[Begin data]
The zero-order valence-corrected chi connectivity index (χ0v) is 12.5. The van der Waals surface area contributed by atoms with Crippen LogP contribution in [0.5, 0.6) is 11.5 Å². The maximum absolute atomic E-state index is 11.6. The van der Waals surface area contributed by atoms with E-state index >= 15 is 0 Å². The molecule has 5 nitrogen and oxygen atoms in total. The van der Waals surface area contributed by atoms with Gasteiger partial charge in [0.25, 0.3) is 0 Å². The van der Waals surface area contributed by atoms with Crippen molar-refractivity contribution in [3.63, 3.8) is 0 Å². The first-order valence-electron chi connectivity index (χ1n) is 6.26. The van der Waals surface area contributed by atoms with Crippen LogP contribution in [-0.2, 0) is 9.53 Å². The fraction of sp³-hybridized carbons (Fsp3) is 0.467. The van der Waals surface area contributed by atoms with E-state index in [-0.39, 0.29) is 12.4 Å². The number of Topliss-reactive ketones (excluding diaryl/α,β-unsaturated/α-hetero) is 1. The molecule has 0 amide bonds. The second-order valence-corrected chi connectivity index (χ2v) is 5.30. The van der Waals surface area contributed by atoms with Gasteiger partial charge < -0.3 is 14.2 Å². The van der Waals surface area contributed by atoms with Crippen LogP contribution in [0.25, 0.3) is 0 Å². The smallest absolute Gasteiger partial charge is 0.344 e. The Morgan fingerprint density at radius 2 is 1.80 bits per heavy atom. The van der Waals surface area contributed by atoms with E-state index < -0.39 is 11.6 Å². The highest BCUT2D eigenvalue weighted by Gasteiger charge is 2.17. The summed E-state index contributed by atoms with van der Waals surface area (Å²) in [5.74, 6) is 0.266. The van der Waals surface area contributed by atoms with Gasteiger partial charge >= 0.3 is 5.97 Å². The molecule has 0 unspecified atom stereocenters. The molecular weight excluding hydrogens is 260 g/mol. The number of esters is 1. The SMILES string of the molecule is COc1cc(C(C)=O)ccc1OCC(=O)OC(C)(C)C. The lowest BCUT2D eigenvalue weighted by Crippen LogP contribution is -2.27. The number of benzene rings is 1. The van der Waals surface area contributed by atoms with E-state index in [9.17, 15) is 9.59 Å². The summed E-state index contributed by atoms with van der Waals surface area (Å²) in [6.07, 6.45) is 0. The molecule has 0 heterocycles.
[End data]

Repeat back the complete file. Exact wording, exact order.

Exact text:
The zero-order valence-corrected chi connectivity index (χ0v) is 12.5. The van der Waals surface area contributed by atoms with Crippen LogP contribution in [0.5, 0.6) is 11.5 Å². The maximum absolute atomic E-state index is 11.6. The van der Waals surface area contributed by atoms with E-state index >= 15 is 0 Å². The molecule has 5 nitrogen and oxygen atoms in total. The van der Waals surface area contributed by atoms with Gasteiger partial charge in [0.25, 0.3) is 0 Å². The van der Waals surface area contributed by atoms with Crippen molar-refractivity contribution in [3.63, 3.8) is 0 Å². The first-order valence-electron chi connectivity index (χ1n) is 6.26. The van der Waals surface area contributed by atoms with Crippen LogP contribution in [-0.2, 0) is 9.53 Å². The fraction of sp³-hybridized carbons (Fsp3) is 0.467. The van der Waals surface area contributed by atoms with E-state index in [-0.39, 0.29) is 12.4 Å². The number of Topliss-reactive ketones (excluding diaryl/α,β-unsaturated/α-hetero) is 1. The molecule has 0 amide bonds. The second-order valence-corrected chi connectivity index (χ2v) is 5.30. The van der Waals surface area contributed by atoms with Gasteiger partial charge < -0.3 is 14.2 Å². The van der Waals surface area contributed by atoms with Crippen LogP contribution in [0.25, 0.3) is 0 Å². The smallest absolute Gasteiger partial charge is 0.344 e. The Morgan fingerprint density at radius 2 is 1.80 bits per heavy atom. The van der Waals surface area contributed by atoms with E-state index < -0.39 is 11.6 Å². The highest BCUT2D eigenvalue weighted by Gasteiger charge is 2.17. The summed E-state index contributed by atoms with van der Waals surface area (Å²) in [5.74, 6) is 0.266. The van der Waals surface area contributed by atoms with Gasteiger partial charge >= 0.3 is 5.97 Å². The molecule has 0 unspecified atom stereocenters. The molecular weight excluding hydrogens is 260 g/mol. The number of esters is 1. The SMILES string of the molecule is COc1cc(C(C)=O)ccc1OCC(=O)OC(C)(C)C. The lowest BCUT2D eigenvalue weighted by Crippen LogP contribution is -2.27. The number of benzene rings is 1. The van der Waals surface area contributed by atoms with E-state index in [9.17, 15) is 9.59 Å². The summed E-state index contributed by atoms with van der Waals surface area (Å²) in [6.07, 6.45) is 0. The molecule has 0 heterocycles.